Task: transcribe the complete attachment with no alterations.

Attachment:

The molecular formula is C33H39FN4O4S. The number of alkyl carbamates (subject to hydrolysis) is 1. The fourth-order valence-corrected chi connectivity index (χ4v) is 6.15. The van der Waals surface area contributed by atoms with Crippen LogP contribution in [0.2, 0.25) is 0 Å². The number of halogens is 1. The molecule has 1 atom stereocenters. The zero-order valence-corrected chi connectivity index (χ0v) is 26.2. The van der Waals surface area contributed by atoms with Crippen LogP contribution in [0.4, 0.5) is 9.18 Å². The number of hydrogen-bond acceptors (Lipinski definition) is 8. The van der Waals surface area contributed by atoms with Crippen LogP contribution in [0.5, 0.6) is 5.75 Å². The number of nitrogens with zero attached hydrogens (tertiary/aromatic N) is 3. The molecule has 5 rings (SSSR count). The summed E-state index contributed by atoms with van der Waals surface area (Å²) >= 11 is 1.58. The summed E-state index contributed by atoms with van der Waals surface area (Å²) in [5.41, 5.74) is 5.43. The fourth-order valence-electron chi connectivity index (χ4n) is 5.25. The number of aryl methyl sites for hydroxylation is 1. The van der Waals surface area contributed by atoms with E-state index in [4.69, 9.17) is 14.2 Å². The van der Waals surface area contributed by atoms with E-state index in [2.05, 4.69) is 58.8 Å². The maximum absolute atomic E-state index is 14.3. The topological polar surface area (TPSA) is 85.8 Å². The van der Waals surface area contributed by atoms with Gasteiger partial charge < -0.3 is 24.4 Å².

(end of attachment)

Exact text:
The molecular formula is C33H39FN4O4S. The number of alkyl carbamates (subject to hydrolysis) is 1. The fourth-order valence-corrected chi connectivity index (χ4v) is 6.15. The van der Waals surface area contributed by atoms with Crippen LogP contribution in [0.2, 0.25) is 0 Å². The number of halogens is 1. The molecule has 1 atom stereocenters. The zero-order valence-corrected chi connectivity index (χ0v) is 26.2. The van der Waals surface area contributed by atoms with Crippen LogP contribution in [0.4, 0.5) is 9.18 Å². The number of hydrogen-bond acceptors (Lipinski definition) is 8. The van der Waals surface area contributed by atoms with Crippen LogP contribution in [0.5, 0.6) is 5.75 Å². The number of nitrogens with zero attached hydrogens (tertiary/aromatic N) is 3. The molecule has 5 rings (SSSR count). The summed E-state index contributed by atoms with van der Waals surface area (Å²) >= 11 is 1.58. The summed E-state index contributed by atoms with van der Waals surface area (Å²) in [5.41, 5.74) is 5.43. The fourth-order valence-electron chi connectivity index (χ4n) is 5.25. The number of aryl methyl sites for hydroxylation is 1. The van der Waals surface area contributed by atoms with E-state index in [4.69, 9.17) is 14.2 Å². The van der Waals surface area contributed by atoms with E-state index in [2.05, 4.69) is 58.8 Å². The maximum absolute atomic E-state index is 14.3. The topological polar surface area (TPSA) is 85.8 Å². The van der Waals surface area contributed by atoms with Gasteiger partial charge < -0.3 is 24.4 Å².